We interviewed four University of Michigan students about EatBlue to learn more about how it is used and who it is mainly used by. Subject 1 is a female junior who lives in her sorority house, Subject 2 is a male junior who lives in an apartment, Subject 3 is a male senior transfer student who lives in an apartment, and Subject 4 is a female sophomore who lives in an apartment. We found that most of these participants eat out approximately three to four times each week, but this number varied depending on where they lived (dorm, apartment, house, sorority/frat house, other) because certain housing options provide meal plans, while others leave residents to cook for themselves. Additionally, we found that the Subjects had different favorite restaurants on campus, from a wide range of areas as well as at varying price points.

The participants in our interviews used the website for different tasks - some used the product mainly for its intended purpose (ordering food online from

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different Ann Arbor restaurants), while others used it simply to figure out where they wanted to order from, but would place the order on their own through different means. The latter users would go to the website to search through the different categories of restaurants in order to see what their different options were.

The specials offered by the website are what attract many of EatBlue’s users. Based on our findings, without these deals, there would not be as much of an incentive for EatBlue users to order through the website; they would instead call the restaurants individually. While it is still more convenient to place orders through the website, many students do not realize this benefit, and it seems to us that the deals are what are compelling them. In fact, Subject 2 told us: “If EatBlue offers deals at my favorite restaurants, I always orders from them.” Some deals EatBlue offers includes: a 25% off all orders for one week, $3 Thursday specials, and “Study Buddy” deals for different restaurants during final exams. This shows that EatBlue is marketing itself towards students who may have a tight budget and will want to take advantage of its offers.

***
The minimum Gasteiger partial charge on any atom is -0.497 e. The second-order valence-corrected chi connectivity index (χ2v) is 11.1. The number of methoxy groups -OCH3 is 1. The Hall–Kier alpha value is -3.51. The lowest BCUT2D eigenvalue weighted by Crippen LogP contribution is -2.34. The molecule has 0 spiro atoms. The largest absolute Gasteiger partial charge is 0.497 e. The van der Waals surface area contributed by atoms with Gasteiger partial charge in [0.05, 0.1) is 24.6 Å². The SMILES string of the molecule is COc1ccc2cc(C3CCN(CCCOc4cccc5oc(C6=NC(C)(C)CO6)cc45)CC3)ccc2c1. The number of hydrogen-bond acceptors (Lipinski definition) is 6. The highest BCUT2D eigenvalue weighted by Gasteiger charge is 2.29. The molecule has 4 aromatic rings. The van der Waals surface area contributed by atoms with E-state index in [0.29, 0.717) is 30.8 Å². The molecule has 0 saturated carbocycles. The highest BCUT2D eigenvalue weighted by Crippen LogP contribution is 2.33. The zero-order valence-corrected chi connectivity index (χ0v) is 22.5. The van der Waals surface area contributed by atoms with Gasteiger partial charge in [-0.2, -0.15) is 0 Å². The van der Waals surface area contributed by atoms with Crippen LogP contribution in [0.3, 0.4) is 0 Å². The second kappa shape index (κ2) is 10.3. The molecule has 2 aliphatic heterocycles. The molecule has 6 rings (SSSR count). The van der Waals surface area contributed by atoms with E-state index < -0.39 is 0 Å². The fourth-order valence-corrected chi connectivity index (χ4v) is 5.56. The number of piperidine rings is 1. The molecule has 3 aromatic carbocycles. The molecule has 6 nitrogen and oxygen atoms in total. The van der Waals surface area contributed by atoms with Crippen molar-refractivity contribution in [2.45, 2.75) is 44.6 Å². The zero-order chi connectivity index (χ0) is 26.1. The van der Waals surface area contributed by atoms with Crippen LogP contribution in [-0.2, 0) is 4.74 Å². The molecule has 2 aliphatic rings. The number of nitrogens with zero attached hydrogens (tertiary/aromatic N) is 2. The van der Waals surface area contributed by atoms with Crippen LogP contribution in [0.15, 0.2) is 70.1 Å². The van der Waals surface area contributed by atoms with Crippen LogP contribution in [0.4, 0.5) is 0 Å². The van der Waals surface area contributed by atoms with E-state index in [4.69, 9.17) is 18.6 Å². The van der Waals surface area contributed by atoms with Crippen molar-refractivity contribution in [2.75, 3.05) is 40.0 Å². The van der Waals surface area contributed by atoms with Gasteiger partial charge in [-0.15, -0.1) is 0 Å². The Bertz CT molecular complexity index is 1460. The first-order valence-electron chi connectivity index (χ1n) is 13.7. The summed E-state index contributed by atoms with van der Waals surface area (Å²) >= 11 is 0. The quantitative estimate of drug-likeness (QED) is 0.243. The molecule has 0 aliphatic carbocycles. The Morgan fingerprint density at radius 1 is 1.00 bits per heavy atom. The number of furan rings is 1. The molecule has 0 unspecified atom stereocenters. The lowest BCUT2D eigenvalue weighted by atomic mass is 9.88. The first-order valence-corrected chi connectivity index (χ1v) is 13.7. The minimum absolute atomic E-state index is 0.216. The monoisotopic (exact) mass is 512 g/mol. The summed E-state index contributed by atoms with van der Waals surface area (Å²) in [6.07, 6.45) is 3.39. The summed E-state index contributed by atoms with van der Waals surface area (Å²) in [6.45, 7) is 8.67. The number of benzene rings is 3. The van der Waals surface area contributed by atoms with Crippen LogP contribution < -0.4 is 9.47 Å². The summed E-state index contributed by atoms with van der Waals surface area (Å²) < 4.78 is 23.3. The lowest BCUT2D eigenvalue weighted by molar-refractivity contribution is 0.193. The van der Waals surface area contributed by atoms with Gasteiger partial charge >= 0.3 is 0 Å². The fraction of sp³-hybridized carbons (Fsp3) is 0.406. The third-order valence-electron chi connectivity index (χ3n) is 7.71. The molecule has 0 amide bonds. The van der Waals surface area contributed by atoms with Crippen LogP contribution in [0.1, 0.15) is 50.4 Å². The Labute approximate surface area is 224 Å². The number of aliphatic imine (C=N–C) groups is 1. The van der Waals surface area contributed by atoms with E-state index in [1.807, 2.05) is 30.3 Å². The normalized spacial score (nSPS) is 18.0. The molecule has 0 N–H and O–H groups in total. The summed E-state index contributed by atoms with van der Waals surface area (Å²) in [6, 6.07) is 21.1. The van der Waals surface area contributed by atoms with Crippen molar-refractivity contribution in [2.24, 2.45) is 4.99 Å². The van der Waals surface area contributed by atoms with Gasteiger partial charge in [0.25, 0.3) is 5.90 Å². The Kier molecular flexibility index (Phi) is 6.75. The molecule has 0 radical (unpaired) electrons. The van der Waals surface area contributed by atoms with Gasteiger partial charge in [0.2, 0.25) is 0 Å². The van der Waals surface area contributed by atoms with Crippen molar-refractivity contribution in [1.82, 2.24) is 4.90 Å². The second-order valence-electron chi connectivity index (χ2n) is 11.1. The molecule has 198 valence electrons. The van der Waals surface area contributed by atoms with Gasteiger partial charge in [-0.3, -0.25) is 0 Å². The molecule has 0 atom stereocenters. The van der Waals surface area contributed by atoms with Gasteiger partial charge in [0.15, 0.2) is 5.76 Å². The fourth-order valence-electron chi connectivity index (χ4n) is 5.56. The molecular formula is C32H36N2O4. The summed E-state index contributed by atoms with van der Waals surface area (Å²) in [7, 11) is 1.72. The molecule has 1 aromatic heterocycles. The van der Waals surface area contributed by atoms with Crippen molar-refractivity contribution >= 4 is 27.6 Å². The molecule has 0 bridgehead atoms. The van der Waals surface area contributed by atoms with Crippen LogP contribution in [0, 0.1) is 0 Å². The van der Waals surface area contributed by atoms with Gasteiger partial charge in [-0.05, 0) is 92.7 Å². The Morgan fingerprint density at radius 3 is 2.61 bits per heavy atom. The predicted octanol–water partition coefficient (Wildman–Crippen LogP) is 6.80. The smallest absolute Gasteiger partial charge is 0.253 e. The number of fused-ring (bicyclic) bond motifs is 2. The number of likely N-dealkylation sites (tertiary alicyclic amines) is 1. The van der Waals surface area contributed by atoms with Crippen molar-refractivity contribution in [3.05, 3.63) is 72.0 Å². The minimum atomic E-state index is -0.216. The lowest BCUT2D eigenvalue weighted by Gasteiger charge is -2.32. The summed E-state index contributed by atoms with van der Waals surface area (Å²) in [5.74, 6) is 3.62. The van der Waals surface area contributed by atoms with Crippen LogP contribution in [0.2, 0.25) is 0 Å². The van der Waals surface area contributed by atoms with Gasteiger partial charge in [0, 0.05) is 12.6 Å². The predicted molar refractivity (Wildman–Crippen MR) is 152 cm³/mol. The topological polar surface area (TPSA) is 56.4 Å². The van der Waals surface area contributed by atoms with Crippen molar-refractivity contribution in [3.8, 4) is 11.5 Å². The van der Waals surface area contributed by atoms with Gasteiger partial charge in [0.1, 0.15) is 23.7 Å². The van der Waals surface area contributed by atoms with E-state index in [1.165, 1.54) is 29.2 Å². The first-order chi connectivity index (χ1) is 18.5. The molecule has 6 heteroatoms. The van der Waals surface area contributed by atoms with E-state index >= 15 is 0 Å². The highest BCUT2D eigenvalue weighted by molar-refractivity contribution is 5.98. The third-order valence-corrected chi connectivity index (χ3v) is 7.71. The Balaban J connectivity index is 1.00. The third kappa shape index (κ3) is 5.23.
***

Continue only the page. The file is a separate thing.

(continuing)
The interviewees who were familiar with the product gave us some useful feedback on its features, aesthetics, and usability. We discovered a critical issue from two of our participants during our research, which revolved around the way the site displayed menus for different restaurants. Subject 2 was particularly dissatisfied with how the site dealt with restaurants that aren’t capable of online ordering. He spoke about an experience when he tried to order from one of these restaurants, and was re-directed to an alternative delivery service called Mr. Delivery. Subject 4 had a different problem concerning menus; she was bothered by the inconsistent way menus are presented on EatBlue. She noted that sometimes the user must scroll through multiple pages in a menu, while other times the entire menu is presented as a single image.

Usability Test